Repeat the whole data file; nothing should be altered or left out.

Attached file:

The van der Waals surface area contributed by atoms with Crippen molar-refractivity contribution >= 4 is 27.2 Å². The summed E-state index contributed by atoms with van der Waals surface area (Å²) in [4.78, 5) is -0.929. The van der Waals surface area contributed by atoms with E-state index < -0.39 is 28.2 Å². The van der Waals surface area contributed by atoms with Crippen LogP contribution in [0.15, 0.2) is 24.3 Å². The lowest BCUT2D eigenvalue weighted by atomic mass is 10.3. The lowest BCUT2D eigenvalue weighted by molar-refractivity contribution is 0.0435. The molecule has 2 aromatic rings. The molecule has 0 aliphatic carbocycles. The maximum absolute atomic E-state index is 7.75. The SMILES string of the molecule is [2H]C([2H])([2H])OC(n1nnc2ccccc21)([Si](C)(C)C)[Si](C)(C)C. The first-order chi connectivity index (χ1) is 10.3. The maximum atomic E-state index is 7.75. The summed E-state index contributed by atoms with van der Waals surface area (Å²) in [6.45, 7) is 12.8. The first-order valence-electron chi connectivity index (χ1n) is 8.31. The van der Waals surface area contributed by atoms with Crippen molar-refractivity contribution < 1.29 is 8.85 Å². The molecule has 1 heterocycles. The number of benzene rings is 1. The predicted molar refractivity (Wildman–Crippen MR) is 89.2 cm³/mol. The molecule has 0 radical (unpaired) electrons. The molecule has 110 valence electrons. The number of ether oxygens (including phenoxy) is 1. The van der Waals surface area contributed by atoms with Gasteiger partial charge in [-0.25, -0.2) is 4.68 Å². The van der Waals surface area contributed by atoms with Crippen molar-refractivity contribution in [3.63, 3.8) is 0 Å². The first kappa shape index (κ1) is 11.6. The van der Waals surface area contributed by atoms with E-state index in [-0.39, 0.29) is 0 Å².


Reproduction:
The van der Waals surface area contributed by atoms with Crippen molar-refractivity contribution >= 4 is 27.2 Å². The summed E-state index contributed by atoms with van der Waals surface area (Å²) in [4.78, 5) is -0.929. The van der Waals surface area contributed by atoms with E-state index < -0.39 is 28.2 Å². The van der Waals surface area contributed by atoms with Crippen LogP contribution in [0.15, 0.2) is 24.3 Å². The lowest BCUT2D eigenvalue weighted by atomic mass is 10.3. The lowest BCUT2D eigenvalue weighted by molar-refractivity contribution is 0.0435. The molecule has 2 aromatic rings. The molecule has 0 aliphatic carbocycles. The maximum absolute atomic E-state index is 7.75. The SMILES string of the molecule is [2H]C([2H])([2H])OC(n1nnc2ccccc21)([Si](C)(C)C)[Si](C)(C)C. The first-order chi connectivity index (χ1) is 10.3. The maximum atomic E-state index is 7.75. The summed E-state index contributed by atoms with van der Waals surface area (Å²) in [6.45, 7) is 12.8. The first-order valence-electron chi connectivity index (χ1n) is 8.31. The van der Waals surface area contributed by atoms with Crippen molar-refractivity contribution < 1.29 is 8.85 Å². The molecule has 1 heterocycles. The number of benzene rings is 1. The predicted molar refractivity (Wildman–Crippen MR) is 89.2 cm³/mol. The molecule has 0 radical (unpaired) electrons. The molecule has 110 valence electrons. The number of ether oxygens (including phenoxy) is 1. The van der Waals surface area contributed by atoms with Gasteiger partial charge in [-0.25, -0.2) is 4.68 Å². The van der Waals surface area contributed by atoms with Crippen molar-refractivity contribution in [3.63, 3.8) is 0 Å². The first kappa shape index (κ1) is 11.6. The van der Waals surface area contributed by atoms with E-state index in [-0.39, 0.29) is 0 Å².